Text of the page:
“Now, after she falsely and publicly smeared him, she can’t seem to accept the fact that she behaved badly and attributes his response in suing her, not to her own misconduct, but to some political motive on Jim’s part,” Johnson said. “It’s a very selfish and myopic worldview.” 

Worthington’s legal team has already filed a motion to strike certain unrelated information from Ehasz’s answer to the lawsuit, including a photograph posted to social media of Worthington and former United States Army General Michael Flynn.

Ehasz’s answer also reasoned that “The trip Worthington sponsored was advertised as march from the National Mall to the Capitol” and “It is public knowledge that the march from the National Mall to the Capitol following the ‘Stop the Steal’ rally and ‘Million MAGA March’ preceded a breach of the Capitol Building.”

Worthington does not deny that he was in Washington D.C. on January 6, 2021. Only that he, like thousands of others who were present in the nation’s capital that day did not breach the capitol, intend to breach the capitol, or commit any violence whatsoever. 

Worthington even admits that he helped found a group called People4Trump. That People4Trump organized a bus trip to participate in a rally and to hear then-President Trump speak. That 200 people (“mostly middle-aged housewives,” according to the complaint) took advantage of the bus trip, attended the rally, and were back in Pennsylvania by 9:30 pm. 

Worthington notes that he traveled separately from the People4Trump group. 

After the events of that day unfolded, Worthington called in a Jan 7 Facebook post for “Anyone who breeched the Capitol building or physically confronted Law Enforcement” to be “prosecuted to the fullest extent of the Law no questions asked,” calling the breachers “idiots and criminals.”

On Jan. 9, Worthington noted in another post that “The bus group consisted of nearly 200 individuals,” who were “just plain Americans” hoping to hear “their President speak at the White House one last time” and to show “Congress that they support fair elections.” 

“These folks are not seditionists, nor do they break the law,” Worthington added.

On April 13, a judge overruled preliminary objections to a similar defamation lawsuit, signaling that Worthington has a valid case regarding the original allegations made by Moveon.org and MoveOn member Gregory Bullough.

Representing MoveOn is former Democratic National Committee general counsel Joe Sandler.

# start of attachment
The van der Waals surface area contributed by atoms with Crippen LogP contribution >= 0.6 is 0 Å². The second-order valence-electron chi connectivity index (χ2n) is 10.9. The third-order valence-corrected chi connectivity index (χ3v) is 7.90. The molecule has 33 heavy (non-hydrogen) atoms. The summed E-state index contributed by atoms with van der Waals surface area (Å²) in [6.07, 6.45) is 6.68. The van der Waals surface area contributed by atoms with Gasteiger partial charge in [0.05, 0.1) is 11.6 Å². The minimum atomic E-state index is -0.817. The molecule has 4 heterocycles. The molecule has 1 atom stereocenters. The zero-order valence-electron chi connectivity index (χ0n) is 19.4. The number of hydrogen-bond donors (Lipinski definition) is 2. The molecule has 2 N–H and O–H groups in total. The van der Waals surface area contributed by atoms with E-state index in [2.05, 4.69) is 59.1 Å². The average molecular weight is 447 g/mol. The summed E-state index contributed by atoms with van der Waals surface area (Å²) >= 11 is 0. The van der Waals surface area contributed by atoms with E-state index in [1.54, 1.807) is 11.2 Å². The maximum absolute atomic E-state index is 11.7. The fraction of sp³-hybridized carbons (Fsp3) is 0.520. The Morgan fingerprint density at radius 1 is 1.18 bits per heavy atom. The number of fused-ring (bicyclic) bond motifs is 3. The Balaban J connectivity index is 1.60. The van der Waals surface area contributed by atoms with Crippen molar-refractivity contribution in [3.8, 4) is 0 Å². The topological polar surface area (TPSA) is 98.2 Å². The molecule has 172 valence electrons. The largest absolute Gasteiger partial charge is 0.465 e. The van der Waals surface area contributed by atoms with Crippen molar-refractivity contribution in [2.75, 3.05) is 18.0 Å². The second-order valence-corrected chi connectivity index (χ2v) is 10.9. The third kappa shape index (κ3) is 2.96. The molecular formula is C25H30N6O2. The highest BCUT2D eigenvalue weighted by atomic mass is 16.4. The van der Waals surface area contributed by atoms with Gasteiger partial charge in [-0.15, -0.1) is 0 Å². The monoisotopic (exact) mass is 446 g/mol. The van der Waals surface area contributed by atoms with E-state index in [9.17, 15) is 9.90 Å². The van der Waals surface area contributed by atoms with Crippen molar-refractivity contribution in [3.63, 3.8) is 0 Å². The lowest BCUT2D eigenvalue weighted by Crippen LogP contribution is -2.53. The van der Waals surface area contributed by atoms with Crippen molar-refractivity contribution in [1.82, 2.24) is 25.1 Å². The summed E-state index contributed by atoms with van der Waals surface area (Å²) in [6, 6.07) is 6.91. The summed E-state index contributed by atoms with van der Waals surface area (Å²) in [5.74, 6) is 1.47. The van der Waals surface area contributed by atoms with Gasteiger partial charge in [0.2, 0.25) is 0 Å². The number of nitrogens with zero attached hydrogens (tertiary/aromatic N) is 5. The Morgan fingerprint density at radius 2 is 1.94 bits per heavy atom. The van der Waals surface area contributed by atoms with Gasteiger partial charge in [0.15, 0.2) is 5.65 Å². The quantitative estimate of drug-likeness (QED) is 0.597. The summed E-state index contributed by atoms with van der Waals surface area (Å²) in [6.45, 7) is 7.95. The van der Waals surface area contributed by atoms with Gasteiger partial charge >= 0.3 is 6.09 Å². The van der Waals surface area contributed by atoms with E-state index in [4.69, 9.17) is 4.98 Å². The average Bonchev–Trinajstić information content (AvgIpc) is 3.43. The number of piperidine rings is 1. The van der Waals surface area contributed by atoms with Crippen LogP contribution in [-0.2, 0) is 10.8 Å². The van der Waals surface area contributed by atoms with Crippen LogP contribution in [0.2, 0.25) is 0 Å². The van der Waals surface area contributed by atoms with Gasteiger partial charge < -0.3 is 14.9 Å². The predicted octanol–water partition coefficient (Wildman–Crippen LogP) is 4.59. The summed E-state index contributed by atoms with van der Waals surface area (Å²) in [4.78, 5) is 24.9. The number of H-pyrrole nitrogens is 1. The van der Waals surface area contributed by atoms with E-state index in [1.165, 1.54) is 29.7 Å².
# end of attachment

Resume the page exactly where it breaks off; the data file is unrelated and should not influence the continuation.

Days after the events of Jan. 6, 2021, a petition authored by Bullough was published by Moveon.org, demanding that organizations associated with  Worthington’s gym “end their partnership and association” with the business because “Newtown Athletic Club in Pennsylvania’s owner sponsored and organized three bus-loads of people to participate in what became the January 6th shameful riot and insurgency in Washington DC.”

The petition is still live, and includes a photograph of persons inside the Capitol on January 6.

Worthington argues that this photo furthers the implication that he carted busloads of rioters to D.C. in order to invade the Capitol building.

Moveon.org represents its members as “a force for social justice and political progress” and prides itself on “rapid-response organizing.” Worthington’s suit notes that the organization frames itself as a pillar of the “Resistance Movement” against Trump and the Republican Party.

Worthington’s complaint notes that his gym, Newton Athletic Club (NAC) is “is a globally recognized health club and lifestyle center which has gained widespread renown and praise as a facility consistently in the vanguard of the Health and Sports club industry,” and that the strategic partnerships under attack “have benefited NAC both financially and by further enhancing its reputation.”

As posted, the petition now boasts that, “The entire partners page is gone. There is no reason to continue with the businesses on it. We have won.”

The suit also includes a Facebook post from Bullough, allegedly posted around the same time as the petition, claiming that Worthington “organized three busloads of seditionists to converge on the U.S. Capitol on Jan 6th.”

 After Worthington took legal action, Bullough began soliciting donations on Gofundme.com to help him “defray the legal costs to defend against this assault on Democracy.”

 “Following the January 6th insurrection at the US Capitol, it came to my attention that a local gym owner who’d hosted two pro-Trump rallies (with Trump as a guest), gotten himself appointed to a Presidential fitness council, run a pro-Trump PAC, and solicited donations to overturn the election, had arranged for three bus-loads of Trump supporters to travel to DC in the middle of a pandemic to attend the ‘stop the steal’ rally that ended with the insurrection on the capitol.”

On the page, Bullough boasted that his petition was signed by 7000 community members “asking community organizations to remove themselves from his ‘Community Partners’ page,” and that “Most did, and the owner was forced to end that program.”

Bullough’s plea for financial assistance called the lawsuit a “bullying tactic.”